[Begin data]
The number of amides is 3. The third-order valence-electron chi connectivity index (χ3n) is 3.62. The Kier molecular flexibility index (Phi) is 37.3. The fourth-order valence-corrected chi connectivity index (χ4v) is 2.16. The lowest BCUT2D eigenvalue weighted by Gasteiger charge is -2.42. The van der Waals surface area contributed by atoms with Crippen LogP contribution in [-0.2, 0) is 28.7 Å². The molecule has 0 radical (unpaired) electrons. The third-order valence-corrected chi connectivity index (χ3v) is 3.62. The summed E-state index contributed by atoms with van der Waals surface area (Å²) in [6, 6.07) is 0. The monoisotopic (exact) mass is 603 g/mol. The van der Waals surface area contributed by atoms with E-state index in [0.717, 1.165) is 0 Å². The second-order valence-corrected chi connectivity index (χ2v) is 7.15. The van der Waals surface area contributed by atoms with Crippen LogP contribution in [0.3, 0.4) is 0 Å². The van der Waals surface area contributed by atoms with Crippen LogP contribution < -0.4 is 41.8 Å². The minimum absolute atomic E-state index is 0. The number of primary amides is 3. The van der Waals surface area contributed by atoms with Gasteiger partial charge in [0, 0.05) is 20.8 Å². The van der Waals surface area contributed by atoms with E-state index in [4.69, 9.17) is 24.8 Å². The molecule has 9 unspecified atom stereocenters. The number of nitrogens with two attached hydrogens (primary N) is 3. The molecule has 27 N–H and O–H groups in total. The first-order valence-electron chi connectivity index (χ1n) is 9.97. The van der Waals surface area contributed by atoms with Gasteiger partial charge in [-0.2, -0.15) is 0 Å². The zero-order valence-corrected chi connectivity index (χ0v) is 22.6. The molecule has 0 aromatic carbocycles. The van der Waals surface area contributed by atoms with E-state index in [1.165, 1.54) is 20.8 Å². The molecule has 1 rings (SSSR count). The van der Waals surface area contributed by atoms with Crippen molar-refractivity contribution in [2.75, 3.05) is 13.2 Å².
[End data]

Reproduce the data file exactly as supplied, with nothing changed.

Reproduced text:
The number of amides is 3. The third-order valence-electron chi connectivity index (χ3n) is 3.62. The Kier molecular flexibility index (Phi) is 37.3. The fourth-order valence-corrected chi connectivity index (χ4v) is 2.16. The lowest BCUT2D eigenvalue weighted by Gasteiger charge is -2.42. The van der Waals surface area contributed by atoms with Crippen LogP contribution in [-0.2, 0) is 28.7 Å². The molecule has 0 radical (unpaired) electrons. The third-order valence-corrected chi connectivity index (χ3v) is 3.62. The summed E-state index contributed by atoms with van der Waals surface area (Å²) in [6, 6.07) is 0. The monoisotopic (exact) mass is 603 g/mol. The van der Waals surface area contributed by atoms with E-state index in [0.717, 1.165) is 0 Å². The second-order valence-corrected chi connectivity index (χ2v) is 7.15. The van der Waals surface area contributed by atoms with Crippen LogP contribution in [0.3, 0.4) is 0 Å². The van der Waals surface area contributed by atoms with Crippen LogP contribution < -0.4 is 41.8 Å². The minimum absolute atomic E-state index is 0. The number of primary amides is 3. The van der Waals surface area contributed by atoms with Gasteiger partial charge in [0, 0.05) is 20.8 Å². The van der Waals surface area contributed by atoms with E-state index in [4.69, 9.17) is 24.8 Å². The molecule has 9 unspecified atom stereocenters. The number of nitrogens with two attached hydrogens (primary N) is 3. The molecule has 27 N–H and O–H groups in total. The first-order valence-electron chi connectivity index (χ1n) is 9.97. The van der Waals surface area contributed by atoms with Gasteiger partial charge in [-0.2, -0.15) is 0 Å². The zero-order valence-corrected chi connectivity index (χ0v) is 22.6. The molecule has 0 aromatic carbocycles. The van der Waals surface area contributed by atoms with E-state index in [1.165, 1.54) is 20.8 Å². The molecule has 1 rings (SSSR count). The van der Waals surface area contributed by atoms with Crippen molar-refractivity contribution in [2.75, 3.05) is 13.2 Å².